“Can You Solve This?” – Crowdsourcing to achieve freer education in Iran


In Germany, if you have qualified for university admission and meet possible existing numerus clausus requirements you can easily gain access to the numerous fields of study offered by German universities and colleges. The “Can You Solve This?” campaign launched in August 2011 makes it clear that this right to education is not self-evident in every other country.

Can you solve thisA short animated Video-Clip modeled on Marjane Satrapis’ film “Persepolis” soon reveals that the admission of students in Iran is subject to another set of laws. A small girl proudly presents her mother with a drawing that says “I want to be a doctor when I grow up”. However, by the time the prospective student reaches the admissions office of the chosen university she will soon realize that her childhood dream will fall through if she doesn’t comply with the requirements of the Iranian state.

According to the official website of the campaign “Student activists, women’s rights activists, human rights defenders, and members of religious and ethnic minorities such as the Bahá’í are often punished by exclusion or non-admission to universities for their commitment to their beliefs”.

The Iranian government continues to adopt the intentional denial of education as a deliberate means of repression to deny undesired minorities access to universities. <7p>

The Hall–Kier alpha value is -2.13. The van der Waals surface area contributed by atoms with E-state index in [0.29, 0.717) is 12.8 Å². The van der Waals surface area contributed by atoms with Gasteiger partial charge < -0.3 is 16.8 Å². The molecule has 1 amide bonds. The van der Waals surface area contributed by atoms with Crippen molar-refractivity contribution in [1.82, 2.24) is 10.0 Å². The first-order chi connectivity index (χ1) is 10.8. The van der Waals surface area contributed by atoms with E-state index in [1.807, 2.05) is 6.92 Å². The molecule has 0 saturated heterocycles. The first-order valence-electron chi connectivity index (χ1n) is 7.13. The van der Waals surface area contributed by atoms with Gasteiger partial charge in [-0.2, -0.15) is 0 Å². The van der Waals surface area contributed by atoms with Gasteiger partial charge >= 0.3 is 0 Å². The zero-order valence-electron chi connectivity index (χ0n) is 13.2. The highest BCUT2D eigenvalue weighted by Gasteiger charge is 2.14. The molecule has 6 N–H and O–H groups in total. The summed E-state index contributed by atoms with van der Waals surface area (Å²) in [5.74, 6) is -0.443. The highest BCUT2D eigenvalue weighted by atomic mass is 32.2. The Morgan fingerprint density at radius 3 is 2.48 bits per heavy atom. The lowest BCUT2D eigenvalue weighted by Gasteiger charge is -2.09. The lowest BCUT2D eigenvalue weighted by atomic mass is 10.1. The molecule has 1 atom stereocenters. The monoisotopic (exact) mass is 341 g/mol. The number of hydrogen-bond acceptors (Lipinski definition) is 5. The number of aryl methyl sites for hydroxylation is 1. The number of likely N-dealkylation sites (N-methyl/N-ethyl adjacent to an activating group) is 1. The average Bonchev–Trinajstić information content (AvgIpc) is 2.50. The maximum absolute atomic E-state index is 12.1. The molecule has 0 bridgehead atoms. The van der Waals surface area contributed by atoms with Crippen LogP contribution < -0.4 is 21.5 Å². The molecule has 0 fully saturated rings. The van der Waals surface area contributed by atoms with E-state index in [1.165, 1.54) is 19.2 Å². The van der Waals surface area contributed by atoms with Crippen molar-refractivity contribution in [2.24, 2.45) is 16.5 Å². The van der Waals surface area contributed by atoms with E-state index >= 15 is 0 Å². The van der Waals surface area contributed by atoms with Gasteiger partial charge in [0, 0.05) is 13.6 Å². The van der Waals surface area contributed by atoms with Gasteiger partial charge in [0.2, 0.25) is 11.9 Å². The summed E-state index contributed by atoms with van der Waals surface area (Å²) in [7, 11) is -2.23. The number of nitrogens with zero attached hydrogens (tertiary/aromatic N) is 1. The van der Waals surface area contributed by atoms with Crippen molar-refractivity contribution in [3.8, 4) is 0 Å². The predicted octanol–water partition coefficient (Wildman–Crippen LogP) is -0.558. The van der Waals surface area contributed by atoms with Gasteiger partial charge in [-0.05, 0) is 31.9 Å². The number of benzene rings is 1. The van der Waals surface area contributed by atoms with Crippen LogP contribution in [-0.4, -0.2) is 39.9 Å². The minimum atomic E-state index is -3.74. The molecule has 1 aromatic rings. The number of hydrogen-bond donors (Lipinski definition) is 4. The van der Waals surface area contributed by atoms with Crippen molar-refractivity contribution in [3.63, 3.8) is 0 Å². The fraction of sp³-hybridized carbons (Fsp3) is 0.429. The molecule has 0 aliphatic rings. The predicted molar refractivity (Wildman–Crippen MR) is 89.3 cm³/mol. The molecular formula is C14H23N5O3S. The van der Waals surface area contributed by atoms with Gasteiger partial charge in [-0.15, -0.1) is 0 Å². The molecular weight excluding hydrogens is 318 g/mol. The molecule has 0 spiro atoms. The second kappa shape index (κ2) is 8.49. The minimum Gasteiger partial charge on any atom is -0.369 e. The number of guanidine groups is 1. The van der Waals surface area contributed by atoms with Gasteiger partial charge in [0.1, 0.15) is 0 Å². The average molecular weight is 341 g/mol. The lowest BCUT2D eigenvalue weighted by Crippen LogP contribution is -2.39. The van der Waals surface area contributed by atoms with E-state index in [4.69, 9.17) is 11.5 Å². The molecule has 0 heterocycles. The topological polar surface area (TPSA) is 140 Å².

Faith has been put in worldwide support as a means of counteracting these repression practices. A QR-Code (Quick Response Code) is being used to arouse the interest of the crowd. Everyone who photographs the code with their Smartphone will be automatically redirected to the campaign website by means of a specially developed app. From there they can send a prewritten email to a number of different politicians asking them to act.<7p>

Over 10,000 emails have already been sent to politicians in 12 countries in this way. By the end of this year, a further eight countries intend to take part in the non-commercial action. The effect of these efforts is visible: the project website was blocked by the Iranian government less than two hours after being created.

Dieser Artikel wurde am 07.December 2011 von mandy geschrieben.


Mandy Meyer-Steffan